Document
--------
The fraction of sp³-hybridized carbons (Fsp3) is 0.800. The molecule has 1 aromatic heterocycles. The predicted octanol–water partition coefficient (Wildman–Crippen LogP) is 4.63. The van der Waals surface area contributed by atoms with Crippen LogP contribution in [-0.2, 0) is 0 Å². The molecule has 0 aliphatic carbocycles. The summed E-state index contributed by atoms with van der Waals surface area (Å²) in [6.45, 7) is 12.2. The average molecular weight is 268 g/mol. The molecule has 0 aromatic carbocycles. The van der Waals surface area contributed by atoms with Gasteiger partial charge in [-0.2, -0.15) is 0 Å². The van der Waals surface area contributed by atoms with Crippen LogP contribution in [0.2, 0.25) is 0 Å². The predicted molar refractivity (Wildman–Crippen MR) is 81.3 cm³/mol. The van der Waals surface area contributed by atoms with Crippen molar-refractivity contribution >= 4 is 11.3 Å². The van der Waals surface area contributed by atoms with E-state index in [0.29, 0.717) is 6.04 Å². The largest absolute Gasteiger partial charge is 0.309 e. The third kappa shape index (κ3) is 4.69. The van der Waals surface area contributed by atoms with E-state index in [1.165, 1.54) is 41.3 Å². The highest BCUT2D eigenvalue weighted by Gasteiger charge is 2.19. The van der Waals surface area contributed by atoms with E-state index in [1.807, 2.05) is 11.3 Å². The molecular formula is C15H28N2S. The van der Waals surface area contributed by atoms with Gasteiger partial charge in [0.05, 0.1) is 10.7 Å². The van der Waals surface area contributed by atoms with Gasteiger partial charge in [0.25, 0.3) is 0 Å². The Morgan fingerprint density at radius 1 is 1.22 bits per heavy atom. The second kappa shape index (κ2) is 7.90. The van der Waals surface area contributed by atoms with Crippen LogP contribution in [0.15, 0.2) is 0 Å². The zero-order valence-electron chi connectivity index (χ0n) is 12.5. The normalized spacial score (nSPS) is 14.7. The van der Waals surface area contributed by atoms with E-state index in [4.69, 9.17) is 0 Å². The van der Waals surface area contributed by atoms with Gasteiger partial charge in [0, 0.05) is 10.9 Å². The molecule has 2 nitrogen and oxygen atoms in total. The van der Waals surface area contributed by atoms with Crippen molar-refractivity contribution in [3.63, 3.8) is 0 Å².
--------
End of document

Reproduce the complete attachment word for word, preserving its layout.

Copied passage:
The fraction of sp³-hybridized carbons (Fsp3) is 0.800. The molecule has 1 aromatic heterocycles. The predicted octanol–water partition coefficient (Wildman–Crippen LogP) is 4.63. The van der Waals surface area contributed by atoms with Crippen LogP contribution in [-0.2, 0) is 0 Å². The molecule has 0 aliphatic carbocycles. The summed E-state index contributed by atoms with van der Waals surface area (Å²) in [6.45, 7) is 12.2. The average molecular weight is 268 g/mol. The molecule has 0 aromatic carbocycles. The van der Waals surface area contributed by atoms with Gasteiger partial charge in [-0.2, -0.15) is 0 Å². The van der Waals surface area contributed by atoms with Crippen LogP contribution in [0.2, 0.25) is 0 Å². The predicted molar refractivity (Wildman–Crippen MR) is 81.3 cm³/mol. The van der Waals surface area contributed by atoms with Crippen molar-refractivity contribution >= 4 is 11.3 Å². The van der Waals surface area contributed by atoms with E-state index in [0.29, 0.717) is 6.04 Å². The largest absolute Gasteiger partial charge is 0.309 e. The third kappa shape index (κ3) is 4.69. The van der Waals surface area contributed by atoms with E-state index in [1.165, 1.54) is 41.3 Å². The highest BCUT2D eigenvalue weighted by Gasteiger charge is 2.19. The van der Waals surface area contributed by atoms with E-state index in [1.807, 2.05) is 11.3 Å². The molecular formula is C15H28N2S. The van der Waals surface area contributed by atoms with Gasteiger partial charge in [0.05, 0.1) is 10.7 Å². The van der Waals surface area contributed by atoms with Gasteiger partial charge in [0.25, 0.3) is 0 Å². The Morgan fingerprint density at radius 1 is 1.22 bits per heavy atom. The second kappa shape index (κ2) is 7.90. The van der Waals surface area contributed by atoms with Crippen LogP contribution in [0.15, 0.2) is 0 Å². The zero-order valence-electron chi connectivity index (χ0n) is 12.5. The normalized spacial score (nSPS) is 14.7. The van der Waals surface area contributed by atoms with E-state index in [4.69, 9.17) is 0 Å². The van der Waals surface area contributed by atoms with Gasteiger partial charge in [0, 0.05) is 10.9 Å². The molecule has 2 nitrogen and oxygen atoms in total. The van der Waals surface area contributed by atoms with Crippen molar-refractivity contribution in [3.63, 3.8) is 0 Å².